The chart is easily recognizable, first, by the westwards extension, necessary to accommodate part of the Canary Islands, second, by the area of western Europe that has been scraped away and, third, by the topographical drawing placed over Scandinavia.

Provenance:
John Alfred Spranger (consigned to Christie's by his daughter Elizabeth Graff)


E.18

Hôtel Drouot, Paris. Chart by ['Perrinus Vesconte', c.1320-25']. 43x73[or 76] cm. [see Census 177]
Removed from a binding (Ridolfi family), cropped and with holes. For doubt on the attribution to Vesconte see Chapter p.407, n.274 & p.378, n.67. The toponymic analysis in Chapter pp.416-17, where it is no.12, demonstrated statistically that it is not a Vesconte work. Featured in 1990 'Portugal Brazil' exhibition as 'anonymous owner'. See also Anonymous works and the question of their attribution (No.6).

Provenance:
Sotheby's 15 April 1980 Lot A
Israel Catalogue 22 (1980) no.1
H.P.Kraus Catalogue 178 (1987?) no.187
Hôtel Drouot 30 March 1992 Lot A

Literature:
Pujades p.65 (C9 bis) [Anon. Genoese, c. 1325-50], see p.447, note 5 (where he doubts the attribution but is unable to read the northern Adriatic names from the available reproduction)
Portugal Brazil: the Age of Atlantic Discoveries (1990), p.33

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E.19

[H.P. Kraus, 1989]. Six charts on a single sheet, 35.5x59 cm (each 14.3 cm square). Venetian (?), c.1460-70.
This unusual work is very close, in format and content, to another 'flat atlas', the 1462 Nicolo Fiorino sheets in Vienna ['Census' 2 and the Pujades scan (A 32)]. This similarity has not apparently been noted before. The present work comprises six charts on a single sheet, similar in format to a portolan chart and, like them, with a neck at one side. Fiorino's production takes instead the form of two sheets, each containing four small charts. Since each sheet has its own neck, it is evident that they were always separate.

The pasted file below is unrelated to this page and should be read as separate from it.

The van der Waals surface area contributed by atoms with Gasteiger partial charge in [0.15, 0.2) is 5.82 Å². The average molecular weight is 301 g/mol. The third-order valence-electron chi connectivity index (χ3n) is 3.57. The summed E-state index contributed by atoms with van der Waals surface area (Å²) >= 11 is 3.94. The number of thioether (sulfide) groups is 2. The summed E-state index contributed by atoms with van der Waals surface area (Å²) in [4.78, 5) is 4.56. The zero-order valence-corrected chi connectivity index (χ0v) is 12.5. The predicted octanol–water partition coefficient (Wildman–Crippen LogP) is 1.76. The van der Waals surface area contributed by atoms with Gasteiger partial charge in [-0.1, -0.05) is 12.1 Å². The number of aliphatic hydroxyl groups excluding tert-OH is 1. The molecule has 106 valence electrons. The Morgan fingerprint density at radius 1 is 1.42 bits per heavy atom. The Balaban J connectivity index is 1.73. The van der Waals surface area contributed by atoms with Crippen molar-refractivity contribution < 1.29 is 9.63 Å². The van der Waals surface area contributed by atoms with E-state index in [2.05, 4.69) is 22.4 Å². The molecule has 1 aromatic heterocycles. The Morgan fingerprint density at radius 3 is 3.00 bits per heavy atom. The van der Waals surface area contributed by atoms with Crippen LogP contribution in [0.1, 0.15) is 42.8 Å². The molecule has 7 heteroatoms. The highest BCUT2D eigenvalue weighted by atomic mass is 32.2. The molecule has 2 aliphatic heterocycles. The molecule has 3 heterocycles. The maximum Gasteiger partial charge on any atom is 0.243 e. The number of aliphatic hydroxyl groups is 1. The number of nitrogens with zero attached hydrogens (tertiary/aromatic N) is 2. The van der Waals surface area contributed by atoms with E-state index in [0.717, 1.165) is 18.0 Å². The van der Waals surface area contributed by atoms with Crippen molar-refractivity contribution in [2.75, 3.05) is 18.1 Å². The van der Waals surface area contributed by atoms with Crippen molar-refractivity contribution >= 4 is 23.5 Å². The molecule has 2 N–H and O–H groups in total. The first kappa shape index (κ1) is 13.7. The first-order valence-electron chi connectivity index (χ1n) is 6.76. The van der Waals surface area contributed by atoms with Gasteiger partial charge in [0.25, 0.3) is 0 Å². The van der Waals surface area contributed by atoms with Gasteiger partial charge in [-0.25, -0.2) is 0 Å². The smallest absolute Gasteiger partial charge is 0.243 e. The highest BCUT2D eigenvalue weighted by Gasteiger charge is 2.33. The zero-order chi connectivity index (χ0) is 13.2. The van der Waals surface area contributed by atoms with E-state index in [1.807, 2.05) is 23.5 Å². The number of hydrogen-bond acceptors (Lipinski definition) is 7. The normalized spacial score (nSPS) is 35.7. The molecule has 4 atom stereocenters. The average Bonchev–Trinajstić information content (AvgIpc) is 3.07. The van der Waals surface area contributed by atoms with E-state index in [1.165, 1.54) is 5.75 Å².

Although the divisions between the separate charts and the coastal outlines are not a perfect match between the two works, they are remarkably close. Both provide separate charts for the east Mediterranean, Black Sea, Aegean, Adriatic and a pair for the central Mediterranean, including, on the one hand, Sicily and, on the other, Corsica, Sardinia and the Balearic Islands. Fiorino is alone is extending to the west, as would have been expected, on two further charts that cover the western Mediterranean and then the Atlantic coasts up to the southern half of the British Isles. The truncation here would have made no practical sense and the plausible suggestion by the Christie's cataloguer in this case that the stitching holes at that end of the sheet might have attached two further charts is clearly borne out by comparison with the Fiorino sheets. The blank shield at the neck, with its surviving vellum tie, all indicate a life spent as a single, rolled-up chart.

Fiorino was a Venetian shipmaster (see Falchetta (1995) pp.60-2) and the Kraus sheet was considered a Venetian work. It is tempting to attribute the Kraus sheet to Fiorino, and the suggested date, 1460-70, matches precisely Fiorino's dated work. However, even making allowances for the more cursive hand on the Kraus charts compared to Fiorino's neat writing (and working from reproductions of the two works that are far from clear) there do not seem to be any distinctive similarities in the hands. The regular use of the 'z' letter form on the Kraus sheet, which seems not to have been used by Fiorino, and different application of long tail flourishes - on a 'g' by the Kraus's author and on an 'h' by Fiorino - point to these being the work of two different people.

Nevertheless, they are the only surviving works of that nature, are both thought to be Venetian, and are apparently from the same period. If not copied from one another, they must have shared a common model. A further, significant, linking element is that in neither case were the sheets intended to be cut up to form an atlas. Some details run across the dividing borders - a flag between the charts of southern Italy and Greece, and the Genoa vignette, for example on the Kraus sheet, and a number of place-names on the Fiorino sheets.

Other features were noted by Christie's. Most interesting is the 'apparent indication of local scales. Each inset shows the local miles i.e. mila davenezia and mila de larzipelago'. There is no sign of such an indication on the Fiorino.